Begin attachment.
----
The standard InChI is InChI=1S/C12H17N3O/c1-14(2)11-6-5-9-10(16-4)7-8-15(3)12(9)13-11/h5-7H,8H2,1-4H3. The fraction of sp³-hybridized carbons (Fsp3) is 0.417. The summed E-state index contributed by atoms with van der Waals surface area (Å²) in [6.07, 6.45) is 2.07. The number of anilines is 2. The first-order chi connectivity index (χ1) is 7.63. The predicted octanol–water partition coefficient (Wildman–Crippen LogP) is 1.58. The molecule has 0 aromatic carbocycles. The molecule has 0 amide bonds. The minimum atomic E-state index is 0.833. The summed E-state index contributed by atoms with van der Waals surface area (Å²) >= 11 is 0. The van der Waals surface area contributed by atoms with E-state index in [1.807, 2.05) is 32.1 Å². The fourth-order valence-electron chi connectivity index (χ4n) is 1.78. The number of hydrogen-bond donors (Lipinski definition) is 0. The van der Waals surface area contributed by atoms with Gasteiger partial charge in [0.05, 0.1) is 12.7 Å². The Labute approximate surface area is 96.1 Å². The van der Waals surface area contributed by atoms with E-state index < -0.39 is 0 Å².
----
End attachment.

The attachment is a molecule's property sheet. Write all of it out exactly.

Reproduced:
The standard InChI is InChI=1S/C12H17N3O/c1-14(2)11-6-5-9-10(16-4)7-8-15(3)12(9)13-11/h5-7H,8H2,1-4H3. The fraction of sp³-hybridized carbons (Fsp3) is 0.417. The summed E-state index contributed by atoms with van der Waals surface area (Å²) in [6.07, 6.45) is 2.07. The number of anilines is 2. The first-order chi connectivity index (χ1) is 7.63. The predicted octanol–water partition coefficient (Wildman–Crippen LogP) is 1.58. The molecule has 0 aromatic carbocycles. The molecule has 0 amide bonds. The minimum atomic E-state index is 0.833. The summed E-state index contributed by atoms with van der Waals surface area (Å²) >= 11 is 0. The van der Waals surface area contributed by atoms with E-state index in [1.807, 2.05) is 32.1 Å². The fourth-order valence-electron chi connectivity index (χ4n) is 1.78. The number of hydrogen-bond donors (Lipinski definition) is 0. The van der Waals surface area contributed by atoms with Gasteiger partial charge in [0.05, 0.1) is 12.7 Å². The Labute approximate surface area is 96.1 Å². The van der Waals surface area contributed by atoms with E-state index < -0.39 is 0 Å².